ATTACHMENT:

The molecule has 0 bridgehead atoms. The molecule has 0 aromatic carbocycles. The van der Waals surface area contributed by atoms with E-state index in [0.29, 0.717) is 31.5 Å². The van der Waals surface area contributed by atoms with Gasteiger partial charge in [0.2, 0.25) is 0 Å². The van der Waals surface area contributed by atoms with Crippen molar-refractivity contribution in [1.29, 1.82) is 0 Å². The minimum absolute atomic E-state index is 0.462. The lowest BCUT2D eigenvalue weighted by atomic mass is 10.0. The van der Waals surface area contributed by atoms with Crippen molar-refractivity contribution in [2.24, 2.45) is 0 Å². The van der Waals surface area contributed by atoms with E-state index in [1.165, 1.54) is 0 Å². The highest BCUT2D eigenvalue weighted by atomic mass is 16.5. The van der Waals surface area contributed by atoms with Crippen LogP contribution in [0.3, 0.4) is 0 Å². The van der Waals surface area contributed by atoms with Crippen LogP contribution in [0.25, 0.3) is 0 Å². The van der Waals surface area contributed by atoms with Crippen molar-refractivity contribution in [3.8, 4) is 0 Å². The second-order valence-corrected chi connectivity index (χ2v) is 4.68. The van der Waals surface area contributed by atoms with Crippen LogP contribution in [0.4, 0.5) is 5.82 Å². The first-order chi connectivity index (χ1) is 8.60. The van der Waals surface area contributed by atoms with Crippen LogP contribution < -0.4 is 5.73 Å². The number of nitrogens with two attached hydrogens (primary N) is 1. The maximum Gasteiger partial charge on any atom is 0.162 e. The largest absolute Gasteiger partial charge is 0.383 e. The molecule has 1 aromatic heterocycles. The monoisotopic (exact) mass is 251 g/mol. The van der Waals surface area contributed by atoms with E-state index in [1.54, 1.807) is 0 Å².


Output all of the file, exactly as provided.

The molecule has 0 bridgehead atoms. The molecule has 0 aromatic carbocycles. The van der Waals surface area contributed by atoms with E-state index in [0.29, 0.717) is 31.5 Å². The van der Waals surface area contributed by atoms with Gasteiger partial charge in [0.2, 0.25) is 0 Å². The van der Waals surface area contributed by atoms with Crippen molar-refractivity contribution in [1.29, 1.82) is 0 Å². The minimum absolute atomic E-state index is 0.462. The lowest BCUT2D eigenvalue weighted by atomic mass is 10.0. The van der Waals surface area contributed by atoms with Crippen molar-refractivity contribution in [2.24, 2.45) is 0 Å². The van der Waals surface area contributed by atoms with E-state index in [1.165, 1.54) is 0 Å². The highest BCUT2D eigenvalue weighted by atomic mass is 16.5. The van der Waals surface area contributed by atoms with Crippen LogP contribution in [0.3, 0.4) is 0 Å². The van der Waals surface area contributed by atoms with Crippen LogP contribution in [0.25, 0.3) is 0 Å². The van der Waals surface area contributed by atoms with Crippen molar-refractivity contribution in [3.8, 4) is 0 Å². The second-order valence-corrected chi connectivity index (χ2v) is 4.68. The van der Waals surface area contributed by atoms with Crippen LogP contribution in [0.4, 0.5) is 5.82 Å². The first-order chi connectivity index (χ1) is 8.60. The van der Waals surface area contributed by atoms with Crippen LogP contribution < -0.4 is 5.73 Å². The number of nitrogens with two attached hydrogens (primary N) is 1. The maximum Gasteiger partial charge on any atom is 0.162 e. The largest absolute Gasteiger partial charge is 0.383 e. The molecule has 1 aromatic heterocycles. The monoisotopic (exact) mass is 251 g/mol. The van der Waals surface area contributed by atoms with E-state index in [1.54, 1.807) is 0 Å².